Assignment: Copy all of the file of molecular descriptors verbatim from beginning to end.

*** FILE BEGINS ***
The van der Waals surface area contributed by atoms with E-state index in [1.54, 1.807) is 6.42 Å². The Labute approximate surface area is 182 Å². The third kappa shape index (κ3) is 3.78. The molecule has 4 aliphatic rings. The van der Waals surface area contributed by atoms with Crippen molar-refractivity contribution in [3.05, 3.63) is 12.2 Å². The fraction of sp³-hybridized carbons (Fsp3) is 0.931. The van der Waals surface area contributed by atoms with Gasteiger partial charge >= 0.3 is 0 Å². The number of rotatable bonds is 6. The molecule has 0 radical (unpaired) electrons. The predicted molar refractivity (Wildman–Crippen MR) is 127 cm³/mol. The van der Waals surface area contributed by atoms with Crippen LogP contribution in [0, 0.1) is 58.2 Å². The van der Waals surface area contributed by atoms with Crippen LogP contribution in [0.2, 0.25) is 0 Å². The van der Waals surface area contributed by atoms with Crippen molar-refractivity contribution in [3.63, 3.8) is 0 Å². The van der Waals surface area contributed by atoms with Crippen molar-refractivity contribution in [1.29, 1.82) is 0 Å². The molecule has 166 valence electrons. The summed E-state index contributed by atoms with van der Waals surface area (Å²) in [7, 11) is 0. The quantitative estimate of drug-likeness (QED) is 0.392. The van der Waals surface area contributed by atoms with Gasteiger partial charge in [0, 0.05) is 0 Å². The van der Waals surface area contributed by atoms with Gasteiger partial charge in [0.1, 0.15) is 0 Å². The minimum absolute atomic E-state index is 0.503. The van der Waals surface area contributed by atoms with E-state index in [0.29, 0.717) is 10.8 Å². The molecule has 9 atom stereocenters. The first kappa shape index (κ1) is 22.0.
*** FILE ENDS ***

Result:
The van der Waals surface area contributed by atoms with E-state index in [1.54, 1.807) is 6.42 Å². The Labute approximate surface area is 182 Å². The third kappa shape index (κ3) is 3.78. The molecule has 4 aliphatic rings. The van der Waals surface area contributed by atoms with Crippen molar-refractivity contribution in [3.05, 3.63) is 12.2 Å². The fraction of sp³-hybridized carbons (Fsp3) is 0.931. The van der Waals surface area contributed by atoms with Gasteiger partial charge >= 0.3 is 0 Å². The number of rotatable bonds is 6. The molecule has 0 radical (unpaired) electrons. The predicted molar refractivity (Wildman–Crippen MR) is 127 cm³/mol. The van der Waals surface area contributed by atoms with Crippen LogP contribution in [0, 0.1) is 58.2 Å². The van der Waals surface area contributed by atoms with Crippen LogP contribution in [0.2, 0.25) is 0 Å². The van der Waals surface area contributed by atoms with Crippen molar-refractivity contribution in [3.63, 3.8) is 0 Å². The van der Waals surface area contributed by atoms with Crippen molar-refractivity contribution in [1.29, 1.82) is 0 Å². The molecule has 166 valence electrons. The summed E-state index contributed by atoms with van der Waals surface area (Å²) in [7, 11) is 0. The quantitative estimate of drug-likeness (QED) is 0.392. The van der Waals surface area contributed by atoms with Gasteiger partial charge in [0, 0.05) is 0 Å². The van der Waals surface area contributed by atoms with Gasteiger partial charge in [0.1, 0.15) is 0 Å². The minimum absolute atomic E-state index is 0.503. The van der Waals surface area contributed by atoms with E-state index in [0.29, 0.717) is 10.8 Å². The molecule has 9 atom stereocenters. The first kappa shape index (κ1) is 22.0.